All Aviation Articles By Tori Patterson

Top 5 Things that Happened at Oshkosh 2016

This year at Oshkosh was one of the biggest and most exciting yet. It seems that the world’s biggest airshow continues to get better every year. Unfortunately I was unable to go this year because of how close the date was to my upcoming wedding. However, this did not deter my groom and he flew his Stinson 10A up for the week and kept me updated on daily events.

Several major things happened at Oshkosh this year and I was able to live vicariously through my Facebook friends as they experienced them. So here is an outsider’s view of the most talked about events at Oshkosh 2016!

1. The Martin Mars Water Drop

If you have been following anything online from Oshkosh, I am certain you have seen the infamous video of the Martin Mars dropping thousands of gallons of water during an airshow. It dropped 7,200 gallons of Lake Winnebago water, to be exact. The Martin Mars is the world’s largest warbird ever built, originally designed to be a bomber for long-range missions. It was converted into the massive firefighting water bomber that it is today in the early 60s. There’s also good news if you are interested in owning the Oshkosh show-stopper – it is up for sale for a reported 3 million dollars.

2. Harrison Ford was Everywhere

I am a member of several discussion groups online for female pilots, both private and public. When I scrolled down my newsfeed and saw a woman in such a group post a photo of herself standing with Harrison Ford, it blew me away! I showed my mom and my friends and joked about how if I were there I would have met him. Little did I know that within the next couple days, dozens of people in my newsfeed would post their own photos with or of Harrison Ford. It seemed like he was everywhere, and there was plenty of photo evidence of this. It was a huge year for him, too, as he flew the 2 millionth EAA Young Eagle in his de Havilland Beaver.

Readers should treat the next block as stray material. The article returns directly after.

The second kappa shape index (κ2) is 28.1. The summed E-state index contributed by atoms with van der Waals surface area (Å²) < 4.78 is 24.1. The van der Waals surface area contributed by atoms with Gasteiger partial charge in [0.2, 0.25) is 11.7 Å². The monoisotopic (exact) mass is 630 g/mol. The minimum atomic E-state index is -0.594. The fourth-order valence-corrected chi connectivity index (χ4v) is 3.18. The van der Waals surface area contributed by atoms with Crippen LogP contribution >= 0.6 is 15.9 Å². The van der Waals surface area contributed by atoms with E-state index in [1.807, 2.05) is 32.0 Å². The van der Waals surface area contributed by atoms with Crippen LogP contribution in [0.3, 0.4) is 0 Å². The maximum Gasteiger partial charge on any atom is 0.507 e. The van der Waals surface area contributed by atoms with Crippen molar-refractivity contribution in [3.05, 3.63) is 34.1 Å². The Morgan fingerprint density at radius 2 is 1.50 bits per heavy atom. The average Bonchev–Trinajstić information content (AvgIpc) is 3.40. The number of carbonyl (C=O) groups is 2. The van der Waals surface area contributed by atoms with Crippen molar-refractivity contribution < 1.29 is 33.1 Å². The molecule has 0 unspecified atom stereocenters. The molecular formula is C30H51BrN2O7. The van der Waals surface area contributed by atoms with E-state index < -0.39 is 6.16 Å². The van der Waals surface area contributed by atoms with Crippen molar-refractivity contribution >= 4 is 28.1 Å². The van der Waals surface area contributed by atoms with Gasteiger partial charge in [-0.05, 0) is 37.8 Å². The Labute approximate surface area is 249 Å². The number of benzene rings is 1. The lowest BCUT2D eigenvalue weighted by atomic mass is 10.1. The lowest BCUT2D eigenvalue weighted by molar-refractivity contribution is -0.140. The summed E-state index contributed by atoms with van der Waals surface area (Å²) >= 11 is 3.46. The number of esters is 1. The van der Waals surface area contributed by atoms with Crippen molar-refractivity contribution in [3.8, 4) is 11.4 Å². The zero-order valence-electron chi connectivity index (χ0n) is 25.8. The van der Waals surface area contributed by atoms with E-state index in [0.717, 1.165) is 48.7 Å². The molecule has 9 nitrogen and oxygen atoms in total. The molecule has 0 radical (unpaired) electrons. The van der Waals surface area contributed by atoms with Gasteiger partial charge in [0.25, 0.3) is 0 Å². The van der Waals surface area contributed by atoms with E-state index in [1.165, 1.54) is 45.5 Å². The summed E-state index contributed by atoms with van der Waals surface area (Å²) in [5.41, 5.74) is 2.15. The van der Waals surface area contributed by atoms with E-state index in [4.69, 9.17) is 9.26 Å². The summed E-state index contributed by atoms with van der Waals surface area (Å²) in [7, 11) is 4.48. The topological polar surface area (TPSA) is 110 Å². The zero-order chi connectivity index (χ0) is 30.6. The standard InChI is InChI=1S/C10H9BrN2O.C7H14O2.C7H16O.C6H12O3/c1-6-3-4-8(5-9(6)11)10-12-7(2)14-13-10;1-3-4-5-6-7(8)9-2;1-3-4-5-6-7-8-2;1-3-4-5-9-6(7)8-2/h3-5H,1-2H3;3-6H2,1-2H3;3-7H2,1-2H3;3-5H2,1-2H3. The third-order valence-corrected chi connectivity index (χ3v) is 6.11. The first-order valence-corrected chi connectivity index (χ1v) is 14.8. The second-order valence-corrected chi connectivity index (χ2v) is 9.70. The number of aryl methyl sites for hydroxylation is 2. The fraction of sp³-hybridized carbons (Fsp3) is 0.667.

3. The Canadian Snowbirds Routine

The Canadian Forces Snowbirds took to the skies over Oshkosh for the first time in over 30 years. By all reports, it was absolutely breathtaking. They flew several complicated maneuvers and were definitely a fan favorite. The team flew in Canadair CT-114 Tutors, keeping incredibly sharp formations. This was certainly a highlight for the week and I’m sure EAA is thankful to our friends up north for the amazing show!

4. Another Breathtaking Night Airshow

The EAA nighttime airshow is a fairly recent addition to the week. Guests are able to watch the unique combination of amazing aerobatics and dazzling lights. On Wednesday night this spectacular nighttime airshow entertained thousands as the airplanes and fireworks boomed through the darkness. This is always a treat, but EAA seems to always find a way to make it better each year.

5. EAA Drone Center Continued to Grow

An exhibit that has been steadily growing over the last few years is the Drone Center in Aviation Gateway Park. Catering to pilots who have a particular interest in drones, this large caged area was used for flight demonstrations of the latest models all week. It is fascinating how this would not have existed several years back, and how it is gaining so much traction nowadays.